Wednesday, February 29, 2012

What Makes a Good Administrator? (Part 2)

Yesterday, we began a brief series on university administration as a window into why things have gone somewhat poorly for President Whitlock and why the BGCO is a central, if largely unseen, villan in this drama.  If students' interests are ignored, faculty's rights and norms are violated, and alumni's concerns are cast aside in order to kowtow to the BGCO, it's a recipe for -- well, for the situation we currently have.

Today, I want to follow up by revisiting the presidency of Dr. Bob Agee.  We've already talked about Baptist academic legends like James Ralph Scales and Grady Cothen.  But Bob Agee deserves credit for providing exemplary leadership at OBU during a difficult time in Baptist life.  Yesterday, we noted that a university president is like a translator, understanding the language of students, faculty, donors, alumni, and trustees.  Agee spoke all those languages masterfully.

When Agee came to Bison Hill, he immediately took it upon himself to forge relationships with as many Oklahoma Baptist congregations as he could.  He accepted invitations to preach in churches large and small.  Some pastors and congregations were afraid that OBU was too liberal.  Agee, who preached in 40-50 churches a year throughout most of his tenure, skillfully defused the paranoid and baseless fears about theological liberalism at OBU and, in the process, put forward a warm and caring persona for Oklahoma clergy and laypeople to associate with OBU.

The 43-year old president found faculty morale to be low when he arrived in 1983 (though nowhere close to how low it is today).  He forged personal relationships with faculty and made three brilliant appointments to the position of chief academic officer (Shirley Jones, Pat Taylor, and Joe Bob Weaver, respectively).  These gifted leaders each earned and sustained the faculty's trust and confidence.

Significantly, President Agee kept OBU safe from the denomination's Fundamentalist Takeover even as he maintained good relations with the increasingly fundamentalist BGCO.  Though the BGCO's subsidy (as a percentage of OBU's budget) was cut in half over Agee's tenure (a fact we will revisit later), Agee managed the university's relationship to the convention skillfully.  He befriended Rev. Joe L. Ingram, who was BGCO executive director from 1971-1986.  It was Agee who announced with pride that OBU would name the religion department in Ingram's honor.  (Sadly, fundamentalists later formally censured Ingram months before his death for "consorting with moderates.")  Agee also worked well with Ingram's successor, Rev. Dr. Bill Tanner, a former OBU president.  By the time the Rev. Dr. Anthony Jordan took over the BGCO in 1996, it seems the young gun (Jordan) had to defer to the elder statesman (Agee) somewhat.  Obviously, in time Jordan would learn to work behind the scenes to wield power in OBU governance and affairs.

President Whitlock owes his election, in large part, to two traits he possesses (along with Agee) that his predecessor (Rev. Dr. Mark Brister) lacked: a background higher education administration and a natural ease with Oklahoma's Baptist clergy and laypeople.  Yet for all his considerable talents, we must hope that Whitlock will be willing to learn from Agee's example.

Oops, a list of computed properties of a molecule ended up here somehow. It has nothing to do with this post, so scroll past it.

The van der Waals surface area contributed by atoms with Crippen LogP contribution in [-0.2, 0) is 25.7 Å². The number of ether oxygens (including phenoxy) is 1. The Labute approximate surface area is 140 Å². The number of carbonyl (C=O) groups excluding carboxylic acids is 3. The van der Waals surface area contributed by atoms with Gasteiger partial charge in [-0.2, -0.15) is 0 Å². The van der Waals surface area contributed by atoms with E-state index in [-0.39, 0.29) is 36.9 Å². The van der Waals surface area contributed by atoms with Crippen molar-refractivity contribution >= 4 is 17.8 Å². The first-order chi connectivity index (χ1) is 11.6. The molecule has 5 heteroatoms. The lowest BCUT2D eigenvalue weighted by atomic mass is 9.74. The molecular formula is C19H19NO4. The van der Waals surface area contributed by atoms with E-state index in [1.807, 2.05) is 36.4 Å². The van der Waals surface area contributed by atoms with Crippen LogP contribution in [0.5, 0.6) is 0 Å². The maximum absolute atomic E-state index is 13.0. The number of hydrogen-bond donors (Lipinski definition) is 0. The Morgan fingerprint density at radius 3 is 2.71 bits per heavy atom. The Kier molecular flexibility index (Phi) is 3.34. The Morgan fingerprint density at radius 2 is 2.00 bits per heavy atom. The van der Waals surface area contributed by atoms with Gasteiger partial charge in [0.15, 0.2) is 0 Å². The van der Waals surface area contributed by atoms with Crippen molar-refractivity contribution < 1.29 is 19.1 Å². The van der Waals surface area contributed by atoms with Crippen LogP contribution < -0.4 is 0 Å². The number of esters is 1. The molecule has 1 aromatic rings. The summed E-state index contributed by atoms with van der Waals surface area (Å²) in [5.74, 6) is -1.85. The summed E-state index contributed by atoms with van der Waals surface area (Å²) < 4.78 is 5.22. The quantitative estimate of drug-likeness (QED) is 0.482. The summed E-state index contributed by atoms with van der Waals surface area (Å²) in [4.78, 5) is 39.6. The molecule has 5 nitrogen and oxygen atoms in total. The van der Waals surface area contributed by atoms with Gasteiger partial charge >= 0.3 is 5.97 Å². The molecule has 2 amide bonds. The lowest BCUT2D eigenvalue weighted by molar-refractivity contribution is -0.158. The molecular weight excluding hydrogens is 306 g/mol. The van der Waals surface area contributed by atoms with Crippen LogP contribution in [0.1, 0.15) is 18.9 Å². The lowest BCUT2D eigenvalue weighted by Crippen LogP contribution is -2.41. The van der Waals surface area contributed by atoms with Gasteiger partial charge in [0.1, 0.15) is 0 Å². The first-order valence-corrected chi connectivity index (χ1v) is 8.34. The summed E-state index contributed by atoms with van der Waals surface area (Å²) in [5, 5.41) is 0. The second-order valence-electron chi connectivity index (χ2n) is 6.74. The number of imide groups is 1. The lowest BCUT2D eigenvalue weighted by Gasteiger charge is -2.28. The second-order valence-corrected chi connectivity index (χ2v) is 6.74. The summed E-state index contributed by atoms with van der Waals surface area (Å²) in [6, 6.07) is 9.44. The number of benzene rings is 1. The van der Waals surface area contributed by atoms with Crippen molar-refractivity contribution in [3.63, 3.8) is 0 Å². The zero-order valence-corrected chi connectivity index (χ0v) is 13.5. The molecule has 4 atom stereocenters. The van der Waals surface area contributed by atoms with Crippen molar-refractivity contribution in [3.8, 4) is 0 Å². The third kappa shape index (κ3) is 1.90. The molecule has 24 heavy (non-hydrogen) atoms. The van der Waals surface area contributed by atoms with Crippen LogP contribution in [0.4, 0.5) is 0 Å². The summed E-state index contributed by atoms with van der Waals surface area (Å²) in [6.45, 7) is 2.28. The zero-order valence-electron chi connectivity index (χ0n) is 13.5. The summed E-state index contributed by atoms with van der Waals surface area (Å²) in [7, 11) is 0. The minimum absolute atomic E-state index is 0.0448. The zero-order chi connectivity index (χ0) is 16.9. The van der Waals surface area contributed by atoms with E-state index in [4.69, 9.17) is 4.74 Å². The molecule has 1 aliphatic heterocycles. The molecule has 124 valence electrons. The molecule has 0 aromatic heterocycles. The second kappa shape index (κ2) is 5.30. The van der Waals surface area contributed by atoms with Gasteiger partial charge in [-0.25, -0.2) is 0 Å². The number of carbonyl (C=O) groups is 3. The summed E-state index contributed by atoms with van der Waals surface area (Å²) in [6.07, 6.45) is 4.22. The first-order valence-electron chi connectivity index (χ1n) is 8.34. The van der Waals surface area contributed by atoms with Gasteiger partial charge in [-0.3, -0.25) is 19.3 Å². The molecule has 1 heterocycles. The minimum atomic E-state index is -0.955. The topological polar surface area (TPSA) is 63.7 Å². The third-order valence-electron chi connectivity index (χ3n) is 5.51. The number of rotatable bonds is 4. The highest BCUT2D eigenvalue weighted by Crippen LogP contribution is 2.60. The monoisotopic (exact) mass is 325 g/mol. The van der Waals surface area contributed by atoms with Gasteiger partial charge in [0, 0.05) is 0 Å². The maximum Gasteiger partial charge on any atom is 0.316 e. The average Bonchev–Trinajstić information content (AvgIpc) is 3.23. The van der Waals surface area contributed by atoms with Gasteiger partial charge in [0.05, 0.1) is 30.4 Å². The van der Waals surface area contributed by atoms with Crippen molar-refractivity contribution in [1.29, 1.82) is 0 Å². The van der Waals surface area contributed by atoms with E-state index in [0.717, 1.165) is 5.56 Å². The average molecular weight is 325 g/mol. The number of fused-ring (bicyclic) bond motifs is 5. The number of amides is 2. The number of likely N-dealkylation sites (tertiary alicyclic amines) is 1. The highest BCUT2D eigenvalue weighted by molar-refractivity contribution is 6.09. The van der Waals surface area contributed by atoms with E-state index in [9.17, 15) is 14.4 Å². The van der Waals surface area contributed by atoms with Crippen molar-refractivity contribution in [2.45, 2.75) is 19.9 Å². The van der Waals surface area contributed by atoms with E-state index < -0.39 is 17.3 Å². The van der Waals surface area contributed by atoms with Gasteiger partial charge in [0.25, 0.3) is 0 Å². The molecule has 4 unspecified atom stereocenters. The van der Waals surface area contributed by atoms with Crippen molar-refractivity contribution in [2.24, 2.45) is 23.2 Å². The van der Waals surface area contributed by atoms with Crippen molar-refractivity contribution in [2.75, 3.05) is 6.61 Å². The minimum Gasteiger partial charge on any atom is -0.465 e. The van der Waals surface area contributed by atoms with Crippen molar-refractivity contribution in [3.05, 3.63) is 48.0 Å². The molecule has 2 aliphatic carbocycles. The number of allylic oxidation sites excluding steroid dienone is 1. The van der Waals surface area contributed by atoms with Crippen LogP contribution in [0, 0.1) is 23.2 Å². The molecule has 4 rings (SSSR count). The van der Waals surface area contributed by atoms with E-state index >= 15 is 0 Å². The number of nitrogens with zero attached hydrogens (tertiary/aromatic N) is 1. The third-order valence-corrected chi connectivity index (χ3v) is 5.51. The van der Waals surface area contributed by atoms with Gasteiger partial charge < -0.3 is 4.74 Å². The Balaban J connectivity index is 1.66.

• Faculty are the heart and soul of the institution.  Their judgment and autonomy in academic matters are sacrosanct.  If you lose them, you've already lost.  For better or worse, there was not quite enough faculty support to take the extreme and unprecedented measure of a no-confidence vote in President Whitlock after the botched dismissals.  But the fact that such an option was even on the table last fall shows just how bad things are.
  • Students and alumni must feel valued.  They are the ones who made a hundred thousand dollar investment in OBU.  Their opinions matter, their passion is real, and the consequences of their dissatisfaction on OBU's future growth and development cannot be underestimated.
  • As for the BGCO, well, for now we may be stuck in this bad institutional arrangement.  But let us not forget that without the BGCO, none of these problems would even exist.  Wise presidents know that there is ample political support on Bison Hill and among alumni and trustees.  If you stand strong for academic freedom and a rigorous liberal arts education, we've got your back.  Anthony Jordan is not your boss.  And if a few Oklahoma Baptist clergy and laypeople don't like it, you have two options.  You can, like Agee, summon all your warmth and charm and go town to town assuaging these people's concerns.  Or you can essentially blow them off.  Less than two cents on their offering plate dollar ends up at OBU anyway.  If they kick us out of the convention, all the better: all these problems disappear, you have student/faculty/alumni support, and you go down in history as a true OBU hero.  Either way, OBU presidents have all learned how to deal with the BGCO.  If you're seen as the convention's puppet, you lose.

Tomorrow, we take a look an administrative appointment that has had very negative consequences for OBU and has put the president in quite a bind as he struggles to win back lost confidence while stubbornly refusing to even acknowledge any of the problems this problematic appointment has created.

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